The Characteristic of Dukkha - The five khandhas of clinging are dukkha
Questioner: I have studied the text the monks chant in the morning, about the khandhas of clinging, upadana khandhas. There is clinging to the five khandhas and this is dukkha. What does this mean?
Sujin: The five khandhas of clinging are certainly dukkha. So long as there is ignorance of the true nature of the dhammas that appear, there is bound to be happiness and sorrow. The arising of happiness and sorrow is a kind of dukkha, because at such moments there is no calm, no freedom from defilements. People do not know the difference between kusala citta and akusala citta when panna does not arise. We all enjoy having lobha. There is no end to the enjoyment of lobha, unless panna discerns the difference between the moment of kusala, when there is nonattachment, and the moment of lobha, when there is pleasure, amusement, desire, enjoyment or clinging.
When panna does not arise, we enjoy defilements, we like to have lobha; it never is enough, no matter whether we experience an object through the eyes, the ears, the nose, the tongue, the bodysense or the mind-door. Generally people do not know that such moments are dukkha, that they are harmful and dangerous. Thus, the five khandhas of clinging are dukkha.
Questioner: If we are heedful when objects are impinging, for example, when visible object contacts the eye or sound contacts the ear, there will be neither happiness nor sorrow.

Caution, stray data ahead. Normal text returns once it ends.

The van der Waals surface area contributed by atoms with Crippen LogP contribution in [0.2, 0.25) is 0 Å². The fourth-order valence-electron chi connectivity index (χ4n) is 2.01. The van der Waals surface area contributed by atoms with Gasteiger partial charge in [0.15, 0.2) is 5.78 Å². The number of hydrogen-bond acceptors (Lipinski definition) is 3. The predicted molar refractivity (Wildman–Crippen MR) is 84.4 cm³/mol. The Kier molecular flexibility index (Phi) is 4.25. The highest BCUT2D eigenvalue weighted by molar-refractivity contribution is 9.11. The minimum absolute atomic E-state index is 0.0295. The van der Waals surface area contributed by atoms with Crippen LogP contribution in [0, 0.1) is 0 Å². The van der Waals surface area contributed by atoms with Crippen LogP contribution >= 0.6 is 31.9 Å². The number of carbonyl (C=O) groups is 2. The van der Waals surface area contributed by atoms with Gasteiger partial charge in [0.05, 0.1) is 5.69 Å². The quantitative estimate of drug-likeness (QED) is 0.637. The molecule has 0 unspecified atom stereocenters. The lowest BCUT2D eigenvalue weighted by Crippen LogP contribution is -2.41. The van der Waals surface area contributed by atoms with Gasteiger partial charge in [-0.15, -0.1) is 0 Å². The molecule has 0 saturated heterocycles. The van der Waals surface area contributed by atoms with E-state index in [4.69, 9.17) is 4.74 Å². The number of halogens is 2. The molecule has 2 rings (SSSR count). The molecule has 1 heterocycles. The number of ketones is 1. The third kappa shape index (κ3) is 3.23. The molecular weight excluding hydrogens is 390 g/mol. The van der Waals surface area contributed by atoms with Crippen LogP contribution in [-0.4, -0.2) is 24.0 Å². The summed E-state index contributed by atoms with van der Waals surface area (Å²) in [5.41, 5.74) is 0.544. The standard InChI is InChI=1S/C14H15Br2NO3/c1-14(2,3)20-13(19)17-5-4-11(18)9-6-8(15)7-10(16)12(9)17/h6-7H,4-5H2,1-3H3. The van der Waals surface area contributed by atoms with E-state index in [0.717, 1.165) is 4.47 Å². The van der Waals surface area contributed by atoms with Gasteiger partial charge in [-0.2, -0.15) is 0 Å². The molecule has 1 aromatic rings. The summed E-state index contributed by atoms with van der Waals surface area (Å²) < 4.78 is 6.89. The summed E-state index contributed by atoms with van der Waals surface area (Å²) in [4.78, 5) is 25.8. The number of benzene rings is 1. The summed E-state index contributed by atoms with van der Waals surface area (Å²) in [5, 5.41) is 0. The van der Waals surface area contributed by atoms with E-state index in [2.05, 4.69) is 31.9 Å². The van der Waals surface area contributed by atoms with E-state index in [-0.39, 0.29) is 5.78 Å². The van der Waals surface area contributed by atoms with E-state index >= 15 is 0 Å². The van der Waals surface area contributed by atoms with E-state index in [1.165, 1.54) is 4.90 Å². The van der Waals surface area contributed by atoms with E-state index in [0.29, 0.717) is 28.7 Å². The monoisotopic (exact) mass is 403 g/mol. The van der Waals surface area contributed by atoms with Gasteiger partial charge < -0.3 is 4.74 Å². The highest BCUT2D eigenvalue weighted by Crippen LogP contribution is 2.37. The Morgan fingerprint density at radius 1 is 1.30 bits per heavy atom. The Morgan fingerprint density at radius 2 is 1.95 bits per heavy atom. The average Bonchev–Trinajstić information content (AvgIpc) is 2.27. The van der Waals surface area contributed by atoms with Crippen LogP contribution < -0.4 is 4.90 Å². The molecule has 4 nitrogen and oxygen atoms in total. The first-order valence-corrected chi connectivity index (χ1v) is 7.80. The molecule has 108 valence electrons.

Sujin: There is not “somebody” or a “self” who could be heedful or force the arising of sati. When sati arises we can know the difference between the moment with sati and the moment without sati.
Questioner: The five khandhas of the ordinary person must be the same as those of the arahat, but the khandhas of the ordinary person are still objects of clinging and this causes the arising of dukkha. When we gradually learn to be heedful when sense objects such as visible object or sound are impinging on the relevant doorways, do we develop satipatthana in the right way?
Sujin: One should remember that all dhammas are anatta, non-self, so that sati can be developed in the right way. One should know when there is sati and when there is no sati. When one has a concept of self who is heedful, satipatthana is not developed.
21 Jan 2013
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